SOUTHBURY-WOODBURY — Summer months bring outdoor recreation including water-based activities like fishing, boating and swimming; however, high bacteria levels in water can make it unsafe for such recreation.

In 2019, Pomperaug River Watershed Coalition piloted a bacteria sampling program along the Pomperaug, Weekeepeemee and Nonnewaug Rivers after the need for more data was identified as a high priority action in the organization’s recently completed Watershed Based Plan.

Samples were collected monthly from May through September from 13 sites throughout the watershed and were assessed for Escherichia coli (E. coli) and nitrate. This season, with Covid-response safety protocols in place, PRWC has continued to collect water samples and increased the frequency to twice monthly.

“We are collecting these samples to help ensure safe recreation and to refine the extent of stream segments that [state] Department of Energy and Environmental Protection has identified as not meeting the state’s water quality standards,” said PRWC Executive Director Carol Haskins.

“There are a few stream segments that were ranked as not meeting the requirements for safe recreation, but the data sets used in that determination were limited and are now a bit dated. Additional data is needed to better determine the extent of the ‘impairments’ and where pollutant and stormwater runoff reduction measures can be implemented.”

E. coli, a type of bacteria found abundantly in the gut of mammals, including humans, is used as the primary sanitary indicator for fresh water. High bacteria levels can indicate water quality degradation from pollutant sources such as agricultural runoff, septic contamination and pet waste.

E. coli usually poses little concern to humans with the exception of one strain that is capable of causing illness.

Prolonged exposure to or swallowing water containing high levels of E. coli can cause mild to severe symptoms that may present in a way similar to a stomach virus, an ear infection or a rash. Typical recovery is expected within a few days to more than a week.

The safety of a stream for various forms of recreation is determined by the bacteria level. According to the state’s water quality standards, areas designated for public swimming must be below 235 colony forming units/100 mL (CFU/100mL). For non-designated swimming areas, that number rises to 410 CFU/mL.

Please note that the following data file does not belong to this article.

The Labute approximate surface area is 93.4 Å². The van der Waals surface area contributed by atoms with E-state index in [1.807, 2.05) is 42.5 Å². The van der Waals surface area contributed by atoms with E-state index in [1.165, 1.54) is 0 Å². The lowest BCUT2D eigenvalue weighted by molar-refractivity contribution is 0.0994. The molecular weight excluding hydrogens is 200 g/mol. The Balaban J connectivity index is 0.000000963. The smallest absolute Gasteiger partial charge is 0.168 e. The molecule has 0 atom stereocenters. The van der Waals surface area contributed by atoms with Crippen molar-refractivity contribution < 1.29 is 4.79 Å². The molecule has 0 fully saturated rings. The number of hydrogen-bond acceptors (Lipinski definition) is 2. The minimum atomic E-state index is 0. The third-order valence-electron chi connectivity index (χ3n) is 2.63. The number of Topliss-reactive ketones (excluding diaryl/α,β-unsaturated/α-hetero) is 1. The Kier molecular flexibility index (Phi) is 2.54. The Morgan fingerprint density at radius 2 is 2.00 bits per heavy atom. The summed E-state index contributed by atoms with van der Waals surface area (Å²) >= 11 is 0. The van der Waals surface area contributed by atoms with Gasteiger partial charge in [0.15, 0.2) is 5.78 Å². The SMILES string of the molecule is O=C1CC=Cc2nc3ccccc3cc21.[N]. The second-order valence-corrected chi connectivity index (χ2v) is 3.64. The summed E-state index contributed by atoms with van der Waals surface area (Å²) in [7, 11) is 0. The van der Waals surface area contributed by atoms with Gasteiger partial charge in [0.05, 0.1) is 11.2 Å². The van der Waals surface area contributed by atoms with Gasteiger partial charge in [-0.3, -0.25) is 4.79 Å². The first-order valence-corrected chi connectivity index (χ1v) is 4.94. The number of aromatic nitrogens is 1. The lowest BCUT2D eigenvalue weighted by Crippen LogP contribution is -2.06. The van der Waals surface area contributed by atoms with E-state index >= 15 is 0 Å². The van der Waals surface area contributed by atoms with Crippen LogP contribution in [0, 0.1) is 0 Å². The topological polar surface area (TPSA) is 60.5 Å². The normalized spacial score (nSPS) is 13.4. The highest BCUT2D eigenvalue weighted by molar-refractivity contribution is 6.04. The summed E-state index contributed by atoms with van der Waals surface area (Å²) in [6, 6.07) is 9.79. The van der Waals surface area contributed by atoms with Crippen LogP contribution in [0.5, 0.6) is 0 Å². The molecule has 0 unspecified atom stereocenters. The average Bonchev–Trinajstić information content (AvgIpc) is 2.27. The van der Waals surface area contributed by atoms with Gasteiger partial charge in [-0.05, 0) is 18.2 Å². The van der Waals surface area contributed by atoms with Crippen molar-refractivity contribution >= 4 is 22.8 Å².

For other forms of recreation, like boating, a bacteria level below 575 CFU/mL is used as the guideline. Any bacteria level above 575 CFU/mL is deemed unsafe for recreation.

“For the most part, E. coli levels within the Pomperaug Watershed are measuring below the threshold for safe recreation,” said PRWC Outreach Coordinator Hailey McKeever. “However, the levels usually go up after a rain event. So, a good rule of thumb is to wait at least 24 to 48 hours after a rain event for bacteria levels to come down again before wading in the river.”

While there are not any publicly designated swimming areas along the rivers and streams in the Pomperaug Watershed, nor are they ideal for canoeing or kayaking, people and pets do enjoy cooling off in the river on a hot summer day. The rivers are also a popular destination for anglers in the cooler spring and fall months.

As such, PRWC plans to collect bacteria samples between April and October and is posting the most recent results online at www. pomperaug.org/monitoring.

Results on the website are shown as part of a new interactive map with a red-light, yellow-light, green-light legend to indicate whether or not conditions are safe for recreation. With sampling occurring only twice a month, and the turnaround time from the lab, residents are advised to check the date for the results and if there has been any recent precipitation that would cause an increase in bacteria levels.

Notably, the “safe/unsafe” designation is based on the bacteria level only and does not factor in water level, streamflow or substrate conditions. Rivers are inherently risky places to swim and boat due to their currents, uneven bottom and often slippery substrate. One should always exercise caution around rivers.

In addition to bacteria and nitrate monitoring, PRWC monitors steam temperatures and conducts annual macroinvertebrate surveys. This year PRWC added conductivity to its stream assessment repertoire.

Conductivity measures the presence of dissolved solids in the water with how well it passes an electrical current. The dissolved solids, such as nitrate, sulfate, chloride, phosphate, sodium, magnesium, calcium, iron and aluminum, are essential for aquatic life, but like all things, are good in moderation. High conductivity could indicate human influences such as agricultural runoff or sewage, while much lower conductivity could indicate oil spills.

These stream assessments within the Pomperaug Watershed support comprehensive evaluation of the physical, chemical and biological characteristics of the watershed in relation to human health, ecological conditions and designated water uses.

In line with the Watershed Based Plan, the monitoring results help PRWC further characterize pollutant sources and problem areas, further bracket priority areas for non-point source pollution and stormwater runoff reduction projects, provide input for management tools such as models, and support scientifically-based decisions for preserving and improving the quality of our local water resources.

Those wishing to learn more about PRWC’s work may visit www.pomperaug.org.

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